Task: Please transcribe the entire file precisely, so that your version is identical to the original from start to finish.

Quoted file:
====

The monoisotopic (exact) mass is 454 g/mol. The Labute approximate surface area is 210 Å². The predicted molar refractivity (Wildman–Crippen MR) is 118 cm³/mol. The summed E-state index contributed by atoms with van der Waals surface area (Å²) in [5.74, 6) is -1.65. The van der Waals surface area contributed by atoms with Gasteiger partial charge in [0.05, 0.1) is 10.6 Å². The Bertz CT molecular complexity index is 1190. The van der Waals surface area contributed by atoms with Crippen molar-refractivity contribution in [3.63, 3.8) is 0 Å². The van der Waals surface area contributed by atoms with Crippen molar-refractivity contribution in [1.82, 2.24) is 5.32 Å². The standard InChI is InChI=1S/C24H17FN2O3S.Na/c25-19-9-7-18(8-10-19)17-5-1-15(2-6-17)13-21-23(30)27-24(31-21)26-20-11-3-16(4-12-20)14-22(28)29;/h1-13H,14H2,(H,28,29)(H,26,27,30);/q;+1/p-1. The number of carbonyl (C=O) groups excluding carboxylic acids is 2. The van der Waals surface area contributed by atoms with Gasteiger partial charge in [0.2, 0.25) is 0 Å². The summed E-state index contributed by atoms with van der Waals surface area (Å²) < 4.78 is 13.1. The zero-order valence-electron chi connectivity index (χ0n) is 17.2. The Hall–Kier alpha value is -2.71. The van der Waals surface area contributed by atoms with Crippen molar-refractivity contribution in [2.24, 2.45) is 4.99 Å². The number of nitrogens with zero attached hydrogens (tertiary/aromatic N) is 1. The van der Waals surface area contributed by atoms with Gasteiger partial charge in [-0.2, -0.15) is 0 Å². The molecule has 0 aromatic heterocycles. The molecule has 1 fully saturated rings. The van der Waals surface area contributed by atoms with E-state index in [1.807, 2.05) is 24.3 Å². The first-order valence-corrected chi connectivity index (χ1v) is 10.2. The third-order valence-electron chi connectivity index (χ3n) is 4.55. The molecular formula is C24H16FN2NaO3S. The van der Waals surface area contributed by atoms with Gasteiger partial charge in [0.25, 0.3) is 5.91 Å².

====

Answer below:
The monoisotopic (exact) mass is 454 g/mol. The Labute approximate surface area is 210 Å². The predicted molar refractivity (Wildman–Crippen MR) is 118 cm³/mol. The summed E-state index contributed by atoms with van der Waals surface area (Å²) in [5.74, 6) is -1.65. The van der Waals surface area contributed by atoms with Gasteiger partial charge in [0.05, 0.1) is 10.6 Å². The Bertz CT molecular complexity index is 1190. The van der Waals surface area contributed by atoms with Crippen molar-refractivity contribution in [3.63, 3.8) is 0 Å². The van der Waals surface area contributed by atoms with Crippen molar-refractivity contribution in [1.82, 2.24) is 5.32 Å². The standard InChI is InChI=1S/C24H17FN2O3S.Na/c25-19-9-7-18(8-10-19)17-5-1-15(2-6-17)13-21-23(30)27-24(31-21)26-20-11-3-16(4-12-20)14-22(28)29;/h1-13H,14H2,(H,28,29)(H,26,27,30);/q;+1/p-1. The number of carbonyl (C=O) groups excluding carboxylic acids is 2. The van der Waals surface area contributed by atoms with Gasteiger partial charge in [0.2, 0.25) is 0 Å². The summed E-state index contributed by atoms with van der Waals surface area (Å²) < 4.78 is 13.1. The zero-order valence-electron chi connectivity index (χ0n) is 17.2. The Hall–Kier alpha value is -2.71. The van der Waals surface area contributed by atoms with Crippen molar-refractivity contribution in [2.24, 2.45) is 4.99 Å². The number of nitrogens with zero attached hydrogens (tertiary/aromatic N) is 1. The van der Waals surface area contributed by atoms with Gasteiger partial charge in [-0.2, -0.15) is 0 Å². The molecule has 0 aromatic heterocycles. The molecule has 1 fully saturated rings. The van der Waals surface area contributed by atoms with E-state index in [1.807, 2.05) is 24.3 Å². The first-order valence-corrected chi connectivity index (χ1v) is 10.2. The third-order valence-electron chi connectivity index (χ3n) is 4.55. The molecular formula is C24H16FN2NaO3S. The van der Waals surface area contributed by atoms with Gasteiger partial charge in [0.25, 0.3) is 5.91 Å².